At least 14 children went to school this morning and now they are dead. Many others are injured or unaccounted for. It's a week before Christmas. How did a perfectly normal day suddenly turn upside-down? Just a few hours ago, I dropped my two kids off at elementary school with hugs and a smile, just like it was any other day of the week, happy in the comfort of knowing I'd be seeing them again in another six hours. I'm sure parents at Sandy Hook Elementary School in Newtown, Connecticut, just an hour's drive away, thought the same thing when they put their kids on the buses this morning, too. And now many of those parents are no longer wondering what movie they should rent for family pizza night but whether or not it's their child who was among those killed.
This is not just another news story to me that only shakes me up a little and makes me grateful "we don't live there." Because my family could very well live there. I grew up in the next town over. I worked in Newtown for many years, and have been to Sandy Hook School, one of the town's several elementary schools, many times. The school entrance and front hallway are clear as a bell to me still. This story hits incredibly, frightfully close to home for me -- literally. It could have been my kids' school.
My kids' current school could have been that school. My kids' school could be that school today ... tomorrow ... or the next day. Because in case you're wondering, Newtown, Connecticut is Anywhere, USA. It's a small, charming, mostly affluent and white New England suburb with a main street lined in historic houses that have graced the cover of many magazines and artists' tapestries. It's got a big flagpole in the center of town that people ram their cars into all the time.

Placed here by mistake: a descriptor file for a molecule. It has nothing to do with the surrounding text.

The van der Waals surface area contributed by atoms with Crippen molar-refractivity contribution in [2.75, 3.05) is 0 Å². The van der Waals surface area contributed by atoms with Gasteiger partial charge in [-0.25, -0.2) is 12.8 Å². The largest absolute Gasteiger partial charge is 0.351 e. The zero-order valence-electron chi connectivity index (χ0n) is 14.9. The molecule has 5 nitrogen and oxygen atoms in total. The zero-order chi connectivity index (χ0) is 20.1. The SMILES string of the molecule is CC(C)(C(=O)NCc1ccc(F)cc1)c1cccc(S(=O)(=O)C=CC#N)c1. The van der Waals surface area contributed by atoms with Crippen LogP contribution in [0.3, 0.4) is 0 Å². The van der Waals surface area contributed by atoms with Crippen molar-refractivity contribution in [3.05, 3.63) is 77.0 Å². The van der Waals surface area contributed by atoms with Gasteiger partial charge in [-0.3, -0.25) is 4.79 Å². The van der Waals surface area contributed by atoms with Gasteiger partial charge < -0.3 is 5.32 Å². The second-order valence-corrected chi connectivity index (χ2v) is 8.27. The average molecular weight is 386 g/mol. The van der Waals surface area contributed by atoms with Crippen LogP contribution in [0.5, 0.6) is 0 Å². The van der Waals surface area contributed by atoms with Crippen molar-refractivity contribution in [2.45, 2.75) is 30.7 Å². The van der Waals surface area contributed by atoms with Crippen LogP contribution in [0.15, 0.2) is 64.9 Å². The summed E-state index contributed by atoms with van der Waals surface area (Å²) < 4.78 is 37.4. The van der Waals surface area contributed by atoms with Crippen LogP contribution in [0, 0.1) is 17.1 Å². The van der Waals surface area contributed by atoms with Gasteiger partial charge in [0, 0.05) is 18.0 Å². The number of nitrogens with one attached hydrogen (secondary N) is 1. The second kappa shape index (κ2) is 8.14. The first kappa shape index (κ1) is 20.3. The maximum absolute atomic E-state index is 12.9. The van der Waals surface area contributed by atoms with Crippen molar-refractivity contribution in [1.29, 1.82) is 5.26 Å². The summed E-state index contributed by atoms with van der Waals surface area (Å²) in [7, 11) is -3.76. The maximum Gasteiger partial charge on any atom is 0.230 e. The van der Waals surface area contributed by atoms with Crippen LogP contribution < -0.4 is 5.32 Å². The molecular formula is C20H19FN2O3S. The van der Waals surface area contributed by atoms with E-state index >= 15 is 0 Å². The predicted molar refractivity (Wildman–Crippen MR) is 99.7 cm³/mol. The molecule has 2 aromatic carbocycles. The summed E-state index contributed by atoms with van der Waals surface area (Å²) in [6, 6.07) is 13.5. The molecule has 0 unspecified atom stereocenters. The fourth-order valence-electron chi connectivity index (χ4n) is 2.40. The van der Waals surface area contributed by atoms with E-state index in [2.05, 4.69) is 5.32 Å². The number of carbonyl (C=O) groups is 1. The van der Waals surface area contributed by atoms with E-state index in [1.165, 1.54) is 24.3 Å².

The details are flying fast and furious, almost too fast to keep up. I know the police are trying not to alarm anybody, but this sounds bad, very, very bad.
As we all wait for more details, I go through all the scenarios in my head of how I'd find out about something like this if I'd been living in Newtown today. Perhaps I'd get a text message sent to the phone, like they do for snow days, or one of the other parents would call me. I'm sure the schools have a procedure for something like this, but heck if I ever bothered to find out what it was because "we don't live there."
So I would get the text or the call and stand speechless as the blood drains from my face and I struggle for air, trying to comprehend the meaning. Only to be told the school is on lock-down and police are still trying to "assess" the situation, so don't even bother to come down to the school to see if you kids are still alive. We'll let you know when we know.
Which would be followed by me driving to the school at 90 miles an hour to get the eff into that school and make sure my kids were okay.
I imagine this is what every single parent of a child who attends Sandy Hook School on Dickinson Drive is doing right now too -- storming the school demanding information and answers. I don't know what parent would be able to think calmly and rationally enough to stay home and sit by the phone in a time like this.
I'm having a hard time doing that right now and I don't even have any children in that school. Right now, my kids are in a different school, their school. They are probably finishing up lunch and getting ready to go to recess or music or art or math. They are talking with their friends and laughing, playing, and are perfectly happy and safe, because they are at school, isn't that right?
How are you handling the details of this story?
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